Grainger said it provides the machines as part of a wider agreement with VCU but did not disclose the contract amount when asked.

VCU also has put tape or signs on seats to diminish capacity in dining areas to reduce the spread of COVID-19. Common spaces also indicate where to stand in line or sit at a table.

As of Thursday, there are 97 active cases of COVID-19 at VCU, according to the university’s dashboard. The university is reporting 49 new cases this week and 191 total.



The Capital News Service is a flagship program of VCU’s Richard T. Robertson School of Media and Culture. In the program, journalism students cover news in Richmond and across Virginia and distribute their stories, photos, and other content to more than 100 newspapers, television and radio stations, and news websites.

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Virginia bill seeks to guarantee free school meals to students advances to Senate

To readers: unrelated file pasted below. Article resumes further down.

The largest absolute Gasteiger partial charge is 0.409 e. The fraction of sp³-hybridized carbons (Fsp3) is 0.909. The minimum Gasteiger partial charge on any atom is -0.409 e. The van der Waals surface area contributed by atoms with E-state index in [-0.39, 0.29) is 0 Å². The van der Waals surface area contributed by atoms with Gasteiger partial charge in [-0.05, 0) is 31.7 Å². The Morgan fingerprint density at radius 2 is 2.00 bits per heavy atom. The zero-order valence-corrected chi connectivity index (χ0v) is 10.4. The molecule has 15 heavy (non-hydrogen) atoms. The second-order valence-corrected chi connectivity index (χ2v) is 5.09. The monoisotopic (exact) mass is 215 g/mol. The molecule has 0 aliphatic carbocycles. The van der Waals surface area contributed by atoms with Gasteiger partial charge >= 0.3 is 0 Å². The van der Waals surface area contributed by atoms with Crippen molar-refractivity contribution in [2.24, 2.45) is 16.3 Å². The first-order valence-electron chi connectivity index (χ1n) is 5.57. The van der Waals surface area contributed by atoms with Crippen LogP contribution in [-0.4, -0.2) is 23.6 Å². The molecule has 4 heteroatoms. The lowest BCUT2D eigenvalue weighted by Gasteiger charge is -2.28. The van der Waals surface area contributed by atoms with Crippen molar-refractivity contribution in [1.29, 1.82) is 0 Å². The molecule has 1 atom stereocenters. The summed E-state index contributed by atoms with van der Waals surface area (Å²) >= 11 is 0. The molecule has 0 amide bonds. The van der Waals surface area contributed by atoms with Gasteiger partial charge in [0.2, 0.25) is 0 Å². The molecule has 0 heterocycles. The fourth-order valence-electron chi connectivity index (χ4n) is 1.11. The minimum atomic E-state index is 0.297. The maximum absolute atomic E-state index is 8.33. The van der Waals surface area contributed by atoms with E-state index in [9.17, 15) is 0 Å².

The Virginia House of Delegates passed a bill this month to provide free school meals for 109,000 more public school students in the commonwealth.

Capital News Service



By Aliviah Jones

The Virginia House of Delegates passed a bill this month to provide free school meals for 109,000 more public school students in the commonwealth.

House Bill 5113, introduced by Del. Danica Roem, D-Prince William, passed the chamber unanimously. Roem’s bill requires eligible public elementary and secondary schools to apply for the Community Eligibility Provision through the U.S. Department of Agriculture’s Food and Nutrition Service.